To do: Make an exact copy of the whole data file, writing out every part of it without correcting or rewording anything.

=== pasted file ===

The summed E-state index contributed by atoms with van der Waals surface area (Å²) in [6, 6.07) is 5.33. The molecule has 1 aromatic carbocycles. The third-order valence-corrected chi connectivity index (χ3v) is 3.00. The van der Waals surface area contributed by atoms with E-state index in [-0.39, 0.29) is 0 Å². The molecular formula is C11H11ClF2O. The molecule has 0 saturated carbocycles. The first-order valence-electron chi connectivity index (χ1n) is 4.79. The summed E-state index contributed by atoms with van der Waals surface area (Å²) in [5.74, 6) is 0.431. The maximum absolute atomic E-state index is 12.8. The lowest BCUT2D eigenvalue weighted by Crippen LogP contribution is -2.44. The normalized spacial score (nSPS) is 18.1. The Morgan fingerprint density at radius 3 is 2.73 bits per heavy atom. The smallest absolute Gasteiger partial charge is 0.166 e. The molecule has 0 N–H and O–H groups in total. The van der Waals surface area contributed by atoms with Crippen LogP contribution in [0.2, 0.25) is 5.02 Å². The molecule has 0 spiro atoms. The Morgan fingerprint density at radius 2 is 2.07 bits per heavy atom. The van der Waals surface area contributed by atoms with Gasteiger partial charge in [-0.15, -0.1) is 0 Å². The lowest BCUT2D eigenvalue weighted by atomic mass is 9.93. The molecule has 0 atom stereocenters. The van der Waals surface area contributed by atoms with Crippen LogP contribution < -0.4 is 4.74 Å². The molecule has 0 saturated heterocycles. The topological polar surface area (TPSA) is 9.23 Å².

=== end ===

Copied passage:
The summed E-state index contributed by atoms with van der Waals surface area (Å²) in [6, 6.07) is 5.33. The molecule has 1 aromatic carbocycles. The third-order valence-corrected chi connectivity index (χ3v) is 3.00. The van der Waals surface area contributed by atoms with E-state index in [-0.39, 0.29) is 0 Å². The molecular formula is C11H11ClF2O. The molecule has 0 saturated carbocycles. The first-order valence-electron chi connectivity index (χ1n) is 4.79. The summed E-state index contributed by atoms with van der Waals surface area (Å²) in [5.74, 6) is 0.431. The maximum absolute atomic E-state index is 12.8. The lowest BCUT2D eigenvalue weighted by Crippen LogP contribution is -2.44. The normalized spacial score (nSPS) is 18.1. The Morgan fingerprint density at radius 3 is 2.73 bits per heavy atom. The smallest absolute Gasteiger partial charge is 0.166 e. The molecule has 0 N–H and O–H groups in total. The van der Waals surface area contributed by atoms with Crippen LogP contribution in [0.2, 0.25) is 5.02 Å². The molecule has 0 spiro atoms. The Morgan fingerprint density at radius 2 is 2.07 bits per heavy atom. The van der Waals surface area contributed by atoms with Gasteiger partial charge in [-0.15, -0.1) is 0 Å². The lowest BCUT2D eigenvalue weighted by atomic mass is 9.93. The molecule has 0 atom stereocenters. The van der Waals surface area contributed by atoms with Crippen LogP contribution < -0.4 is 4.74 Å². The molecule has 0 saturated heterocycles. The topological polar surface area (TPSA) is 9.23 Å².